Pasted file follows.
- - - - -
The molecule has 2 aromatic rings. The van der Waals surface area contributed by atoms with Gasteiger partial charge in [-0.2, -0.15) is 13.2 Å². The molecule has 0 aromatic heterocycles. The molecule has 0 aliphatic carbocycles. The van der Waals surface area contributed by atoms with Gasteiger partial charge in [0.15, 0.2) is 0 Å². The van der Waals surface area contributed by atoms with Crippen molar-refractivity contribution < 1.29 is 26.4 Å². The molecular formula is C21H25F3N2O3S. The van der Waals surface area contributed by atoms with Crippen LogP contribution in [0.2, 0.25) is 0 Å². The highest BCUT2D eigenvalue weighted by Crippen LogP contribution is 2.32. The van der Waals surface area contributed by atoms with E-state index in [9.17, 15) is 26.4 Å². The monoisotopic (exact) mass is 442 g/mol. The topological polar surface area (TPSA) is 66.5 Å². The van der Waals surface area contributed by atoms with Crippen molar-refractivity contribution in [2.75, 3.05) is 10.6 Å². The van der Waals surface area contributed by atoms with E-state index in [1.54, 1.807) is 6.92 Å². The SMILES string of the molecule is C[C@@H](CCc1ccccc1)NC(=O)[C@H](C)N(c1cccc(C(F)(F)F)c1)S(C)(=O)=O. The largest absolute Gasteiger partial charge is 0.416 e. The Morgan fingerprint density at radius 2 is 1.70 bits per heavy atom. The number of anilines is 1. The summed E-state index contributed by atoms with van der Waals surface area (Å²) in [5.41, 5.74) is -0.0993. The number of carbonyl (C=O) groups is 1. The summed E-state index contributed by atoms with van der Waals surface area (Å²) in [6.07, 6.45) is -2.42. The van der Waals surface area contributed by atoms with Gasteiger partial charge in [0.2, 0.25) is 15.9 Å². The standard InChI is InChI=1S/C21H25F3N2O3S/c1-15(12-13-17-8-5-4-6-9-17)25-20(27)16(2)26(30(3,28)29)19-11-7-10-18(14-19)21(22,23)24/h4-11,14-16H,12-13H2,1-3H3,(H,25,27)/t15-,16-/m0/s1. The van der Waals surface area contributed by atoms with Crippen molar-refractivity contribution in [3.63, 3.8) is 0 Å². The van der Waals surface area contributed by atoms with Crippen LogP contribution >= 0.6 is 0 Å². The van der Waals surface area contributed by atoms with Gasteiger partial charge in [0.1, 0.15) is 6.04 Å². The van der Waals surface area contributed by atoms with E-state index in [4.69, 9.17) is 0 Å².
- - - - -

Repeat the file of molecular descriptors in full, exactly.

The molecule has 2 aromatic rings. The van der Waals surface area contributed by atoms with Gasteiger partial charge in [-0.2, -0.15) is 13.2 Å². The molecule has 0 aromatic heterocycles. The molecule has 0 aliphatic carbocycles. The van der Waals surface area contributed by atoms with Gasteiger partial charge in [0.15, 0.2) is 0 Å². The van der Waals surface area contributed by atoms with Crippen molar-refractivity contribution < 1.29 is 26.4 Å². The molecular formula is C21H25F3N2O3S. The van der Waals surface area contributed by atoms with Crippen LogP contribution in [0.2, 0.25) is 0 Å². The highest BCUT2D eigenvalue weighted by Crippen LogP contribution is 2.32. The van der Waals surface area contributed by atoms with E-state index in [9.17, 15) is 26.4 Å². The monoisotopic (exact) mass is 442 g/mol. The topological polar surface area (TPSA) is 66.5 Å². The van der Waals surface area contributed by atoms with Crippen molar-refractivity contribution in [2.75, 3.05) is 10.6 Å². The van der Waals surface area contributed by atoms with E-state index in [1.54, 1.807) is 6.92 Å². The SMILES string of the molecule is C[C@@H](CCc1ccccc1)NC(=O)[C@H](C)N(c1cccc(C(F)(F)F)c1)S(C)(=O)=O. The largest absolute Gasteiger partial charge is 0.416 e. The Morgan fingerprint density at radius 2 is 1.70 bits per heavy atom. The number of anilines is 1. The summed E-state index contributed by atoms with van der Waals surface area (Å²) in [5.41, 5.74) is -0.0993. The number of carbonyl (C=O) groups is 1. The summed E-state index contributed by atoms with van der Waals surface area (Å²) in [6.07, 6.45) is -2.42. The van der Waals surface area contributed by atoms with Gasteiger partial charge in [0.2, 0.25) is 15.9 Å². The standard InChI is InChI=1S/C21H25F3N2O3S/c1-15(12-13-17-8-5-4-6-9-17)25-20(27)16(2)26(30(3,28)29)19-11-7-10-18(14-19)21(22,23)24/h4-11,14-16H,12-13H2,1-3H3,(H,25,27)/t15-,16-/m0/s1. The van der Waals surface area contributed by atoms with Crippen molar-refractivity contribution in [3.63, 3.8) is 0 Å². The van der Waals surface area contributed by atoms with Crippen LogP contribution >= 0.6 is 0 Å². The van der Waals surface area contributed by atoms with Gasteiger partial charge in [0.1, 0.15) is 6.04 Å². The van der Waals surface area contributed by atoms with E-state index in [4.69, 9.17) is 0 Å².